Rape and child abuse in a fairytale setting. With lots of hounds. I quite enjoyed this while I was reading it - it's a compelling story, and not *that* badly written. But looking back on it afterwards, it left a bad taste, and I find myself remembering the inconsistencies more clearly than the plot which pulled me along as I was reading it.
And I really like hounds and can tolerate rape in fiction. If you aren't keen on hounds and find fictional rape hard to read, I think you'll like this even less than I did.
The Fall of Rome - Bryan Ward-Perkins
Very readable account (factual, not fiction) of the end of the Roman Empire, emphasizing the arguments for a fairly catastrophic economic impact on living standards and trade. Also entertainingly emphatic about things that cannot be deduced from post-holes.
Has a very sweet conclusion where he says, essentially, that he isn't deliberately blaming anyone for the fall of Rome, but that he does think that a 'crisis' happened to Rome and we shouldn't pretend it didn't, as it could happen to us. Well said Bryan! :-D
The People of the Sea - David Thomson
I have a feeling someone on Livejournal recommended this, but I can't remember who it was now. It's lovely: a personal account of the seal-legends of the isles of Scotland and the West coast of Ireland, written down, rather lyrically, in the 1950's. It even has a section in the back of seal-songs - and by that, I mean not just songs about seals, but songs sung by seals. I loved it. I'm not sure how much of it is fiction and how much is an attempt to accurately transcribe myth, but I don't really care. As a whole item, it is quite wonderful.
Gullstruck Island - Frances Hardinge
I liked Frances Hardinge's Fly By Night, but I think this one has got that little extra something that makes a book memorable years on, that Fly By Night didn't quite have.
Bloodline - the Celtic Kings of Roman Britain - Miles Russell
Song for A Dark Queen - Rosemary Sutcliff
First, chronologically speaking, in my big pile of Roman-setting Sutcliffs : the tragic, doomed story of Boudicca. I'd read this before several times, but I re-read it recently. It's very dark, especially for a children's book - she doesn't pull her punches, everything in Cassius Dio's not-really-very-contemporary-but-best-we'v
Boudicca is horrifying in this, but the writing is fabulous, and for me, it really works. Even though Boudicca ends up doing horrifying things, I felt that I ended up caring for the character and feeling a sort of understanding for her.
The Silver Branch - Rosemary Sutcliff
This is set in the 290's and told from the viewpoint of Flavius, a decurion, and Justin, a surgeon - two descendants of Marcus Flavius Aquila, the protagonist of 'Eagle of the Ninth'. The 'little emperor' Carausius has set up as ruler of Britain with the aim of making it into a small stand-alone empire, but he's murdered by his nasty treasurer Allectus before he has the chance to really get going. Allectus is a definite Baddy - he's even allied with Saxons, which is pretty much always a really bad sign in Sutcliff, so it's down to our heroes to do everything possible to make it feasible for Constantius Caesar to come sweeping in and mop him up.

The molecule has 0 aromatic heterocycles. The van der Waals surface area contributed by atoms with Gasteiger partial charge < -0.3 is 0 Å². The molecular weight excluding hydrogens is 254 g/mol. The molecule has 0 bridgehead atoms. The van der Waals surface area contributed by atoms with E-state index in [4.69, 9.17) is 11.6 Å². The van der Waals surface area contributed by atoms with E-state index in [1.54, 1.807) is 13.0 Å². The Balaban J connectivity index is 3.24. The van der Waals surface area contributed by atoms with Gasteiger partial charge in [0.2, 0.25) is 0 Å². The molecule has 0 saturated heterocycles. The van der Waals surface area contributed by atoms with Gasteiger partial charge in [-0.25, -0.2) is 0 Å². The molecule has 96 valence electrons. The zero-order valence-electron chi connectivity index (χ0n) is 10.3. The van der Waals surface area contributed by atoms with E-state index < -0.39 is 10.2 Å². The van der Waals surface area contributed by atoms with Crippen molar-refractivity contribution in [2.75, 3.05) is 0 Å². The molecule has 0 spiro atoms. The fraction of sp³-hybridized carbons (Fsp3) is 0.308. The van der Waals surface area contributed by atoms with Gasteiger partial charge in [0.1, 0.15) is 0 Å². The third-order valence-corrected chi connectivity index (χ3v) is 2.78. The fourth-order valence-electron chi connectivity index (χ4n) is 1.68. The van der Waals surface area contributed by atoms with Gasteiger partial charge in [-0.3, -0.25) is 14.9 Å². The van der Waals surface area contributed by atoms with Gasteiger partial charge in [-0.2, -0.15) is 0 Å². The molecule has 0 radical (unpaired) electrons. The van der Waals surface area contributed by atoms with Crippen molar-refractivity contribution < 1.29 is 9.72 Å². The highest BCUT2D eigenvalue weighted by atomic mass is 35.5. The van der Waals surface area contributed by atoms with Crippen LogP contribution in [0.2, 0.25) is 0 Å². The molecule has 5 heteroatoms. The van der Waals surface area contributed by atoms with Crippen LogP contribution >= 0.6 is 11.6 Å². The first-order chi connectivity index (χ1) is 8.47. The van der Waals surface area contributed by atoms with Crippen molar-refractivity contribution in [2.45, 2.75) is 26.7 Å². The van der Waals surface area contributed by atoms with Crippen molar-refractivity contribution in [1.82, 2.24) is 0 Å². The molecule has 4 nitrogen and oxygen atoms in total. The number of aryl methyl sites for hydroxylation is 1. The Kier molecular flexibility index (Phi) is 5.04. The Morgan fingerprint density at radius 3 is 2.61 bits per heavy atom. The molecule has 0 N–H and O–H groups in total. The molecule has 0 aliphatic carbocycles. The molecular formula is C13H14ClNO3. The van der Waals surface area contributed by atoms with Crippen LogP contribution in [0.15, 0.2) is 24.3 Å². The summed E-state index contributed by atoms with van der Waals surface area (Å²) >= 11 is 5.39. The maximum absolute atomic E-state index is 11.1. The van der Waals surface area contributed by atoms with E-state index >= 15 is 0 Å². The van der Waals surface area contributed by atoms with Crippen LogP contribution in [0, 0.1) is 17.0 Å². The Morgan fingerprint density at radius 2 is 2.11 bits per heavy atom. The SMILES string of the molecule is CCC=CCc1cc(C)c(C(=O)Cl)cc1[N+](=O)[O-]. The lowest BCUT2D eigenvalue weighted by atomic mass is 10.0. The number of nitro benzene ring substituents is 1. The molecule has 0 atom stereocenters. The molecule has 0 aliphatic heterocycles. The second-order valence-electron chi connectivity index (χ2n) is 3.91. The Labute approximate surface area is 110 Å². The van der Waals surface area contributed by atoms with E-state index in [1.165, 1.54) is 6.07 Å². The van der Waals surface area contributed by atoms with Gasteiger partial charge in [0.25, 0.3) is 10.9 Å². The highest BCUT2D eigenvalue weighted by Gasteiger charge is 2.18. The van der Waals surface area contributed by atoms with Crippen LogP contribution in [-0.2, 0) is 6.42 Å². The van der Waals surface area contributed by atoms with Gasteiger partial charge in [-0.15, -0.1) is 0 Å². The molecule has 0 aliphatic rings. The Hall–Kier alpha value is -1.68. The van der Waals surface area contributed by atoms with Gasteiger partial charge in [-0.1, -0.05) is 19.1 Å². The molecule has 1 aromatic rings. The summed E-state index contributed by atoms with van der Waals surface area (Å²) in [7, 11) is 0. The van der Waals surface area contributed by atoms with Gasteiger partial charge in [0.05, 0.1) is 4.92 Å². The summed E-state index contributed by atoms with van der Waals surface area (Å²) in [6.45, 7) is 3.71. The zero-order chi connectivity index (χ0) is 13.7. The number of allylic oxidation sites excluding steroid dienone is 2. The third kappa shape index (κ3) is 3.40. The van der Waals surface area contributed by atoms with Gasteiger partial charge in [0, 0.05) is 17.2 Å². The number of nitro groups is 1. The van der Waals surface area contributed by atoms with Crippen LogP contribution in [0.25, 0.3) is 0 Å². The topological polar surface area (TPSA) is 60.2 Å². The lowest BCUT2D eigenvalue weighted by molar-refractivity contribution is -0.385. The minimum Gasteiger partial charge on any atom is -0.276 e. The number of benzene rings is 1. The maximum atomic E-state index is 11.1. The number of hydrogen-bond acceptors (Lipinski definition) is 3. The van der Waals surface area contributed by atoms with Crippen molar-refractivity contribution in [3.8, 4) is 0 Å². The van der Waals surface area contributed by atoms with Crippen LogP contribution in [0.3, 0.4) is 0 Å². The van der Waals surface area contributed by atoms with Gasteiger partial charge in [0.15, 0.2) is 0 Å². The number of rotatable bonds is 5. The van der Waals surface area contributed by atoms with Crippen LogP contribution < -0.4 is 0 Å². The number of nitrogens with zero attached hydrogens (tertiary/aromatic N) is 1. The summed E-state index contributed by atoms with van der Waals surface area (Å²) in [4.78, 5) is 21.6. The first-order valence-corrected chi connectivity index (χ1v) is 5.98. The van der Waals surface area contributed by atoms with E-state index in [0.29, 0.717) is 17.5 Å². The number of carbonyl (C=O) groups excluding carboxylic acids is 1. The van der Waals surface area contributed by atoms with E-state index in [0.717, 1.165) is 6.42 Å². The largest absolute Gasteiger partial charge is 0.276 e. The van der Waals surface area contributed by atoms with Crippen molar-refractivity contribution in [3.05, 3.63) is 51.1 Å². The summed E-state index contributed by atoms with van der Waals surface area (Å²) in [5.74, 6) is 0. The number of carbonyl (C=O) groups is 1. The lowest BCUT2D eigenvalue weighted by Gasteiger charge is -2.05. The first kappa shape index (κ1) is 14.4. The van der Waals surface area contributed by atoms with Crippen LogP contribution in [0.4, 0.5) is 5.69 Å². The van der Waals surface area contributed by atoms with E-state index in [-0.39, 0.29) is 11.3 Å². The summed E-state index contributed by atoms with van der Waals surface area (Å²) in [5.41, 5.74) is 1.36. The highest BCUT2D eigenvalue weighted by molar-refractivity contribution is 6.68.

I can't quite pin down why this book doesn't work for me. I really thought I had not read it, but then realised as I went along that I must have done - I remembered all the nice little incidental details about the farm on the Downs and Portus Adurni (Portchester) But I'd forgotten the plot and characters, and I think the reason is that there are just too many people - all of them with just one main distinguishing feature - and we never really get to know any of them well enough to actually care about them. And the plot doesn't quite make sense, somehow.
Frontier Wolf - Rosemary Sutcliff
My copy of this is disintegrating due to insane numbers of re-reads. I must get another one.
Poor Aquila. And his poor wife and son, too - he turns out a bit of a nightmare dad, Aquila, but you can sort of see why.
Also includes the vital advice: Never trust a man with long sleeves. Indeed. *nods*.
Re-reading this, the only thing that jarred just a little was the !EVIL! role given to Ygerna (playing the Morgawse role as Medraut's mother and Artos's sister). We don't really get to see Ygerna actually doing anything evil (other than seducing Artos) and I found myself asking just why Artos is so convinced that she is such a nightmare. I suppose that's part of the point of Ygerna, but still, it niggled.
The romance between Guenhumara, Artos's wife, and Bedwyr rings completely true though. Poor things. But on the whole: WOW. What a book.
This is a retelling of the story of Y Gododdin - the poem that commemorates a force of warriors who around 600AD rode South against the Saxons, and were wiped out.
As such, you do kind of know where the story is going to end, but it's beautifully told, anyway. I think I felt it was perhaps just a little slow - compared with some of her other works, this is quite a small story, though she does a good job of introducing characters and giving them a backstory.
I have another modern retelling of Y Gododdin around somewhere, called Men Came to Catraeth - will have to re-read that and compare.